Black-throated green warbler | 12.1 | 5.7 | 0.0 | 17.3 | 8.8 | 0.7 | 21.8 | 14.1 | 1.5 | 6.2 | 4.7 | 4.5 | 1.4 | 0.3 | 0.9 | 0.0 |

Blackburnian warbler | 34.8 | 10.5 | 3.2 | 15.1 | 8.3 | 2.7 | 13.1 | 11.0 | 0.7 | 0.3 | 0.3 | 0.0 | 0.0 | 0.0 | 0.0 | 0.0 |

Bay-breasted warbler | 3.5 | 1.9 | 1.4 | 6.5 | 8.0 | 5.9 | 11.4 | 19.1 | 13.1 | 7.7 | 8.8 | 10.1 | 0.0 | 0.1 | 2.5 | 0.0 |

The basic metrics for niche overlap are either the `pianka`

or the `czekanowski`

index. The `pianka`

index is similar to the competition coefficient \(\alpha\) in the Lotka-Volterra equations, and the `czekanowski`

index is the area of intersection of two resource utilization histograms. These indices are calculated for an individual species pair, and are then averaged over all possible pairs of species in the assemblage. Both indices range from 0.0 (no overlap) to 1.0 (complete overlap). They are highly correlated with one another, and it makes little difference which one you use.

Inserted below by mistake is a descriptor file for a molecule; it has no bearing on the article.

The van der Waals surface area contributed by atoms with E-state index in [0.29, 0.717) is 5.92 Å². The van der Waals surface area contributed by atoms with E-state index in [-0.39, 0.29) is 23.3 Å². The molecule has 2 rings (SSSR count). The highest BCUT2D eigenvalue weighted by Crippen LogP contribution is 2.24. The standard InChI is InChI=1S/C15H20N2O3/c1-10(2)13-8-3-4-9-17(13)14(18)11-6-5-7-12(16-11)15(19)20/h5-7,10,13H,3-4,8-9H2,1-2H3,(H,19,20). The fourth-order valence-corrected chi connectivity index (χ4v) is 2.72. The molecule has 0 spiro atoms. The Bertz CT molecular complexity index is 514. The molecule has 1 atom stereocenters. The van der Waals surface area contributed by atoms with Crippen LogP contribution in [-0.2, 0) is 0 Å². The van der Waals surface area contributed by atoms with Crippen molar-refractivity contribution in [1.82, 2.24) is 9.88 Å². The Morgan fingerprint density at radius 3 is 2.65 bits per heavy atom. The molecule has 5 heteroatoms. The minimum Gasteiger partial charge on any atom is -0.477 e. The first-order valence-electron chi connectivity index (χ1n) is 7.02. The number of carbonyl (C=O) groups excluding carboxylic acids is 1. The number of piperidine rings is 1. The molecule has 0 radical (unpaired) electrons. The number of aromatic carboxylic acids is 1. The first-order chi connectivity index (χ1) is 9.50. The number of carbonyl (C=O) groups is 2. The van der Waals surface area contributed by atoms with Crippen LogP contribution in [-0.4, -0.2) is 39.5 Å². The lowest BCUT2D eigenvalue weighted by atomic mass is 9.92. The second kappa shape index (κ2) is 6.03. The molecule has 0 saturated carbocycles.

The basic `pianka`

and `czekanowski`

indices give an index that is the mean overlap of all possible species pairs. You can also analyze the variance of pairwise overlap with `pianka_var`

and `czekanowski_var`

, and the skewness of pairwise overlap with `pianka_skew`

and `czekanowski_skew`

. A large value of the variance indicates that some species pairs have very high overlap and others have very overlap, relative to the null model. A large positive value of skewness indicates asymmetry with some strong high-overlap species pairs in the data matrix. A large negative value of skewness indicates asymmetry with some strong low-overlap species pairs in the matrix. As with all higher moments of a distribution, the variance and skewness can be very sensitive to outliers in the data, although the randomization test controls for this to some extent. The variance and skew functions have not been well-tested, but they may provide some additional insight into the niche overlap patterns.